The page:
It’s important to note that many scholars don’t believe Jesus actually said the closing words of the Model Prayer. In fact many versions of the Bible don’t include “For thine is the kingdom and the power and glory…” So, does that let us off the hook for Part 3? Can we skip the Kingdom focus when we pray? Is it OK for us to be content just praying for ourselves; then saying “Amen”? Not at all. Jesus’ prayers always included a Big K mindset—and so should ours.
When He prayed in John 17, for example, He started out vertically, and then He prayed personally. But notice how quickly His focus then turned toward others, particularly those the Father had given Him: “After Jesus said this, he looked toward heaven and prayed: ‘Father, the hour has come. Glorify your Son, that your Son may glorify you. For you granted him authority over all people that he might give eternal life to all those you have given him (verses 1-2, NIV).
We can see the three parts of the Model Prayer in the Garden of Gethsemane as well: “My Father (vertical), if it is possible, may this cup be taken from me (personal). Yet not as I will, but as you will (big K)” (Matthew 26:39, NIV). Naturally Jesus prayed for Himself. He knew the agony He was facing, and He didn’t want to go through it. But He didn’t stop there; He couldn’t just think about Himself when He prayed. His whole life had been about doing His Father’s will, instead of His own. And Jesus knew it was His Father’s will for Him to die, so that you and I and so many more could have life.
No doubt, the most powerful illustration of unselfish, Big Kingdom praying was when Jesus extended His arms and allowed soldiers to drive nails through His hands and feet. Despite the excruciating pain, He still managed to pray, but not for Himself—He prayed for them. ““Father, forgive them, for they know not what they do” (Luke 23:34, ESV).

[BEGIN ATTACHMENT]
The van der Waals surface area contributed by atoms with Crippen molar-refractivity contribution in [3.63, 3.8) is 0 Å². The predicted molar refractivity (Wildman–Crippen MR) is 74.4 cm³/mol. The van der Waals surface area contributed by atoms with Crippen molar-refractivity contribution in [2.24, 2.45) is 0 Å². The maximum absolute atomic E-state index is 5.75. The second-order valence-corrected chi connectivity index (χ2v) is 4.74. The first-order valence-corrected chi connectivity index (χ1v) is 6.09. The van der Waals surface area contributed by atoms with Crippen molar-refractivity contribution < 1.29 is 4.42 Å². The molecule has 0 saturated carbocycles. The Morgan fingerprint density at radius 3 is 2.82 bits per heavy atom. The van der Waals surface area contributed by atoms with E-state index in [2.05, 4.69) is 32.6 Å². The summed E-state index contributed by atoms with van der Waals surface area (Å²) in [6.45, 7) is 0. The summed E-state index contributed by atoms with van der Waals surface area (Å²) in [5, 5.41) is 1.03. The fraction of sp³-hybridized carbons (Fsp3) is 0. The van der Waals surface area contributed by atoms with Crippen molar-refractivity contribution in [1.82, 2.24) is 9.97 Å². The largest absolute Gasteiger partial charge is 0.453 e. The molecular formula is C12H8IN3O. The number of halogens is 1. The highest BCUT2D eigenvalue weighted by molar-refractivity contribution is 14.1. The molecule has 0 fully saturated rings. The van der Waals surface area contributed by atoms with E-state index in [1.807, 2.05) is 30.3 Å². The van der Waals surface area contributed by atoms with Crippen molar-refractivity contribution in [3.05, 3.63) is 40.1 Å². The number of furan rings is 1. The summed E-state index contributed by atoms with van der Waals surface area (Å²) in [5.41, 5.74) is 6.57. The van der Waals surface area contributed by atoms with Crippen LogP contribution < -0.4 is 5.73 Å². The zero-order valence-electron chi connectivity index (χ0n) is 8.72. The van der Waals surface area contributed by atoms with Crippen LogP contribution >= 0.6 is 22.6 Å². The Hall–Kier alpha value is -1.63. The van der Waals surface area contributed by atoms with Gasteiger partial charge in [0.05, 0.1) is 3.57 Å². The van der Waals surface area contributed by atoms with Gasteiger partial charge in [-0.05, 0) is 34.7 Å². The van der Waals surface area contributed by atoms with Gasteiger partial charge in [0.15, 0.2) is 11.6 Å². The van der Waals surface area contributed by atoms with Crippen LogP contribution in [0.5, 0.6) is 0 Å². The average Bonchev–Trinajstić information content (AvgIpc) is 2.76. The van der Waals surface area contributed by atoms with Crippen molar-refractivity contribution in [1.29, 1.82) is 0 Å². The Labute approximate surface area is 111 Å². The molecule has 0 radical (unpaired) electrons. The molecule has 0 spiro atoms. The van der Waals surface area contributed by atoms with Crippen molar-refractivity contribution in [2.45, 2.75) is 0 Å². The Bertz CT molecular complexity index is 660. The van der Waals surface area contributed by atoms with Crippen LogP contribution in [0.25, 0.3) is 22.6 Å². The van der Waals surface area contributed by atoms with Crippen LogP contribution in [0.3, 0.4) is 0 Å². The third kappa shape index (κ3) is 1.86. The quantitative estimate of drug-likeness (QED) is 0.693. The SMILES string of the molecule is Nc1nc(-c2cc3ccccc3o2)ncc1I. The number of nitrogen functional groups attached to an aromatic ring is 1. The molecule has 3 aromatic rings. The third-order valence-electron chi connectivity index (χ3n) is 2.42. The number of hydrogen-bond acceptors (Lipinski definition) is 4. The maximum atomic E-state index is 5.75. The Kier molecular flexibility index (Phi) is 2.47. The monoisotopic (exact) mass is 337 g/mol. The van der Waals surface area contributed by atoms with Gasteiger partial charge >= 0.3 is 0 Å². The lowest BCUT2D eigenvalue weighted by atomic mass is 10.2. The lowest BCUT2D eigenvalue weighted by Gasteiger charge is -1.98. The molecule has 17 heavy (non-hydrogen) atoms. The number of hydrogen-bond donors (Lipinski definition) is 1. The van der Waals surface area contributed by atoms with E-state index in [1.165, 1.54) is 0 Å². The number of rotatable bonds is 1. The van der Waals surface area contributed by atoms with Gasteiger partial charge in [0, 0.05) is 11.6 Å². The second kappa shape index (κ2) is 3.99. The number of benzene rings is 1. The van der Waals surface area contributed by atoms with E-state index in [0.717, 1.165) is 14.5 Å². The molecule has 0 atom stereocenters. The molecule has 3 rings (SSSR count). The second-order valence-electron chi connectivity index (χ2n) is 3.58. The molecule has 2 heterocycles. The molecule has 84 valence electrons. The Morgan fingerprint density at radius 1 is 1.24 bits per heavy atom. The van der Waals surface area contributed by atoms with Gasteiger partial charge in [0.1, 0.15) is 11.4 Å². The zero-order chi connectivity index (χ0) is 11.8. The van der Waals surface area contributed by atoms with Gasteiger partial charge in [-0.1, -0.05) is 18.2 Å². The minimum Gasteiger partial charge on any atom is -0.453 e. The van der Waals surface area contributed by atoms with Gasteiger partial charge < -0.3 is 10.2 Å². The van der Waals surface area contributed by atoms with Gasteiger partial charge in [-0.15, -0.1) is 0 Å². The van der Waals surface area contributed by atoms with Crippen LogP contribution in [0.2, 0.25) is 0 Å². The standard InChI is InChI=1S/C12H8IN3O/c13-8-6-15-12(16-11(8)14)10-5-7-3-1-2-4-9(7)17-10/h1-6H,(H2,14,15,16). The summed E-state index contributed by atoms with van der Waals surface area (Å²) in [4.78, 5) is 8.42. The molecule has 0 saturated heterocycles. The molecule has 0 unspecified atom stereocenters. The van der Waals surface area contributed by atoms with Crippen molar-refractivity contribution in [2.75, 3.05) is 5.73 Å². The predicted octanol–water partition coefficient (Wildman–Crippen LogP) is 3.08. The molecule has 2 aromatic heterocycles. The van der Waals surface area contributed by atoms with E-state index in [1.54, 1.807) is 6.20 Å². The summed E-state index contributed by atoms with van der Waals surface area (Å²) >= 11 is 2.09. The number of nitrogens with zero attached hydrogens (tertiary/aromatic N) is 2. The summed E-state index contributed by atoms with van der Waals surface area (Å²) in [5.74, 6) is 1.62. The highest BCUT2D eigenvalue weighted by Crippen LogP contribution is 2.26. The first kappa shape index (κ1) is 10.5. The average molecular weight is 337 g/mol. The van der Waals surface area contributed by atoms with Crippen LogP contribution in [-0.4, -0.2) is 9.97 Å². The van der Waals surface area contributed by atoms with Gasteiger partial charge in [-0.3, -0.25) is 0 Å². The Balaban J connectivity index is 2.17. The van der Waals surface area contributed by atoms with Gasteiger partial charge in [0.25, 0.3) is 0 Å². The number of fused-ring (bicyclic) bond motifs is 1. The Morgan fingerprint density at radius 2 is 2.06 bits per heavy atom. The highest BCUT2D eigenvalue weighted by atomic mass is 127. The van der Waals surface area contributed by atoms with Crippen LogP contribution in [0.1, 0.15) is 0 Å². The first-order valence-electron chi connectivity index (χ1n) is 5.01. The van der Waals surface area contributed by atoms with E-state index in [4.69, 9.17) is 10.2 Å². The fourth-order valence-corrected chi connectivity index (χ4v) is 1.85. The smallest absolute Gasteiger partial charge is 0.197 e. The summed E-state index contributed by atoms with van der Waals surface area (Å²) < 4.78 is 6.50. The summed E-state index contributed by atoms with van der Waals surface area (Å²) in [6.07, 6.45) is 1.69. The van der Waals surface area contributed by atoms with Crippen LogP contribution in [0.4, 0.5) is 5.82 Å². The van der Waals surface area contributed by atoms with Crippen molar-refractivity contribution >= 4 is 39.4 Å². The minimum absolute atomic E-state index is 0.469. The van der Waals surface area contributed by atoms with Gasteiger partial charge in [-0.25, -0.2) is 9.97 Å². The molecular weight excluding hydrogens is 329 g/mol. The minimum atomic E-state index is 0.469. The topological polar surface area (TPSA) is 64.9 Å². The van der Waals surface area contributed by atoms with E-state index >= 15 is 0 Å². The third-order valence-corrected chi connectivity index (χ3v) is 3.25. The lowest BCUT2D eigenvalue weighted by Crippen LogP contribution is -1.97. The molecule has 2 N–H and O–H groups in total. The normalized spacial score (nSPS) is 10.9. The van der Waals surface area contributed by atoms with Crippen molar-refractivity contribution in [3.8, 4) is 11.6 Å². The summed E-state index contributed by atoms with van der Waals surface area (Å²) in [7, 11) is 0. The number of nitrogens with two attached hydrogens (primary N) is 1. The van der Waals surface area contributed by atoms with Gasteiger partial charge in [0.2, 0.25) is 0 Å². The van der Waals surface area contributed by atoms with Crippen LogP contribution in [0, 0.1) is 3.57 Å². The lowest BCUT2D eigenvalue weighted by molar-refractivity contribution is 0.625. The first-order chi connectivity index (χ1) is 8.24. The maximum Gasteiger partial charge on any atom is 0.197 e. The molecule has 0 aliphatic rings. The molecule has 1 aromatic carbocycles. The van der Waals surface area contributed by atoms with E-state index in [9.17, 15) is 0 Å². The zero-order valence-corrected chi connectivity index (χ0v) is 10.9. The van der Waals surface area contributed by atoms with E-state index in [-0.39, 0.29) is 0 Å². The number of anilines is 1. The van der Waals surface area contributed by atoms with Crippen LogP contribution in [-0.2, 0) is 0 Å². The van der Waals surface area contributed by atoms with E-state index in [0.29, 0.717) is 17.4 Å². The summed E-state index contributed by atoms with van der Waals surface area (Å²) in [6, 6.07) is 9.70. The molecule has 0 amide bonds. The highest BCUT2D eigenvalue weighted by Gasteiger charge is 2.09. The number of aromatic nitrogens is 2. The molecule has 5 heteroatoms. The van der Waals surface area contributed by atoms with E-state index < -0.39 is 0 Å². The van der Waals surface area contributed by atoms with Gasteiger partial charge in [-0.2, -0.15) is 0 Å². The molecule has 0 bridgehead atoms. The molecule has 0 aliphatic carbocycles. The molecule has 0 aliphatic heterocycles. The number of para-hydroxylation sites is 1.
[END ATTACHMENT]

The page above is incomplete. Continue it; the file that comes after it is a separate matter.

May in all our praying we never fail to pray for them…
A Visual Illustration
Here’s a simple and memorable way to illustrate the three parts of the Model Prayer. Try it first in your private prayer times, and then teach it to your congregation or small group.
1. Vertical: Lift your hands toward heaven, as you express your praise to God and surrender to His will.
2. Personal: Now drop your arms and wrap them around yourself, as you take time to pray for your personal needs, unconfessed sins and deliverance from evil.
3. Big K: Just as Jesus extended His arms out on the cross, extend your hands now as you pray for God’s Kingdom, power and glory in the lives of others.
Dwayne Moore is an author, leadership coach and church consultant. He is founder of Next Level Worship. He is also Pastor of Worship and Creative Arts at Valley View Church in Louisville, KY. Dwayne has written multiple books, including the award-winningPure Praise: A Heart-focused Bible Study on Worship and the church-wide study, Heaven’s Praise: Hearing God Say “Well Done.” Dwayne has taught and led worship for more than 35 years in over 1000 churches and conferences. His coaching won a 2013 “Best of the Best” award from Worship Leader Magazine. He’s a partner faculty member at Liberty University, and he’s contributed numerous articles to Rick Warren’s Ministry Toolbox. Go to NextLevelWorship.com to connect with Dwayne.